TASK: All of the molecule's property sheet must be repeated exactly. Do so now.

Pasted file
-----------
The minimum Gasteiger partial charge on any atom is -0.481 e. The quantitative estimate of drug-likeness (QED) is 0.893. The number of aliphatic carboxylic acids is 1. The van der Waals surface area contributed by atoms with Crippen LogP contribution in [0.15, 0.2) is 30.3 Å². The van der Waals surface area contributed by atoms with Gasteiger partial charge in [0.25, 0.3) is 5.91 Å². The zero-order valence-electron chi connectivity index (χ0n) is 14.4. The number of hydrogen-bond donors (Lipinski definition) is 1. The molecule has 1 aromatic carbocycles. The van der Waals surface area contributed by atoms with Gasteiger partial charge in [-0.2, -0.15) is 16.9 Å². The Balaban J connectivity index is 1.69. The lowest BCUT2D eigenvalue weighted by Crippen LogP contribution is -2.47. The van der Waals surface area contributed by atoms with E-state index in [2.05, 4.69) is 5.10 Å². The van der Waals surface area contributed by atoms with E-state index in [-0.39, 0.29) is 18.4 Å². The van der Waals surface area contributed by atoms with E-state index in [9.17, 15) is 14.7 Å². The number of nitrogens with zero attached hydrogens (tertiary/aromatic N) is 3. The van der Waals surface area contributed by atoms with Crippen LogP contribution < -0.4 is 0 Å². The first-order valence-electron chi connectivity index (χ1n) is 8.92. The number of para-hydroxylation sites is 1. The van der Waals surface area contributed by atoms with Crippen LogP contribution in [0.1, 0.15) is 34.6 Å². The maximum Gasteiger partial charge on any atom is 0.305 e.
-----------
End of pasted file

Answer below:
The minimum Gasteiger partial charge on any atom is -0.481 e. The quantitative estimate of drug-likeness (QED) is 0.893. The number of aliphatic carboxylic acids is 1. The van der Waals surface area contributed by atoms with Crippen LogP contribution in [0.15, 0.2) is 30.3 Å². The van der Waals surface area contributed by atoms with Gasteiger partial charge in [0.25, 0.3) is 5.91 Å². The zero-order valence-electron chi connectivity index (χ0n) is 14.4. The number of hydrogen-bond donors (Lipinski definition) is 1. The molecule has 1 aromatic carbocycles. The van der Waals surface area contributed by atoms with Gasteiger partial charge in [-0.2, -0.15) is 16.9 Å². The Balaban J connectivity index is 1.69. The lowest BCUT2D eigenvalue weighted by Crippen LogP contribution is -2.47. The van der Waals surface area contributed by atoms with E-state index in [2.05, 4.69) is 5.10 Å². The van der Waals surface area contributed by atoms with E-state index in [-0.39, 0.29) is 18.4 Å². The van der Waals surface area contributed by atoms with E-state index in [9.17, 15) is 14.7 Å². The number of nitrogens with zero attached hydrogens (tertiary/aromatic N) is 3. The van der Waals surface area contributed by atoms with Crippen LogP contribution < -0.4 is 0 Å². The first-order valence-electron chi connectivity index (χ1n) is 8.92. The number of para-hydroxylation sites is 1. The van der Waals surface area contributed by atoms with Crippen LogP contribution in [0.1, 0.15) is 34.6 Å². The maximum Gasteiger partial charge on any atom is 0.305 e.